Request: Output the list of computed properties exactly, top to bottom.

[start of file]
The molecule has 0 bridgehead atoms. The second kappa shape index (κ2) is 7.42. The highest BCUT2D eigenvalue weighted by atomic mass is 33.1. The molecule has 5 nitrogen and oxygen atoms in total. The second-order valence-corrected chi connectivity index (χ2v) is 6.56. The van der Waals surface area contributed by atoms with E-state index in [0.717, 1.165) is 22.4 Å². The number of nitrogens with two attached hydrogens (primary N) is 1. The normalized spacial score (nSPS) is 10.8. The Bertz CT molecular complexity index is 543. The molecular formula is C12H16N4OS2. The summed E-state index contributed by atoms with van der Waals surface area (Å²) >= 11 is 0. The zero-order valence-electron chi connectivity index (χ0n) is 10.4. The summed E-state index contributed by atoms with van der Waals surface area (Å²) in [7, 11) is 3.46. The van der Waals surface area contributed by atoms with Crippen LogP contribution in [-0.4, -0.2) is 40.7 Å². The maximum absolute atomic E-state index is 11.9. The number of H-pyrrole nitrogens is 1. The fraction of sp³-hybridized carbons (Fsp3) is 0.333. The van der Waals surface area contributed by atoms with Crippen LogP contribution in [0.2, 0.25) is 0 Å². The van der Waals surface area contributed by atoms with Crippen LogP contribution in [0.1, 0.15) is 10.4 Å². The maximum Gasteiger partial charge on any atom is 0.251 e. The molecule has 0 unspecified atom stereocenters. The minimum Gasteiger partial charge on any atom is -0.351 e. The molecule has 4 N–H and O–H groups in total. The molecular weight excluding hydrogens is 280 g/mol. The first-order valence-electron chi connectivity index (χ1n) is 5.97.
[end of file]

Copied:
The molecule has 0 bridgehead atoms. The second kappa shape index (κ2) is 7.42. The highest BCUT2D eigenvalue weighted by atomic mass is 33.1. The molecule has 5 nitrogen and oxygen atoms in total. The second-order valence-corrected chi connectivity index (χ2v) is 6.56. The van der Waals surface area contributed by atoms with E-state index in [0.717, 1.165) is 22.4 Å². The number of nitrogens with two attached hydrogens (primary N) is 1. The normalized spacial score (nSPS) is 10.8. The Bertz CT molecular complexity index is 543. The molecular formula is C12H16N4OS2. The summed E-state index contributed by atoms with van der Waals surface area (Å²) >= 11 is 0. The zero-order valence-electron chi connectivity index (χ0n) is 10.4. The summed E-state index contributed by atoms with van der Waals surface area (Å²) in [7, 11) is 3.46. The van der Waals surface area contributed by atoms with Crippen LogP contribution in [-0.4, -0.2) is 40.7 Å². The maximum absolute atomic E-state index is 11.9. The number of H-pyrrole nitrogens is 1. The fraction of sp³-hybridized carbons (Fsp3) is 0.333. The van der Waals surface area contributed by atoms with Crippen LogP contribution in [0.2, 0.25) is 0 Å². The van der Waals surface area contributed by atoms with Crippen LogP contribution in [0.1, 0.15) is 10.4 Å². The maximum Gasteiger partial charge on any atom is 0.251 e. The molecule has 0 unspecified atom stereocenters. The minimum Gasteiger partial charge on any atom is -0.351 e. The molecule has 4 N–H and O–H groups in total. The molecular weight excluding hydrogens is 280 g/mol. The first-order valence-electron chi connectivity index (χ1n) is 5.97.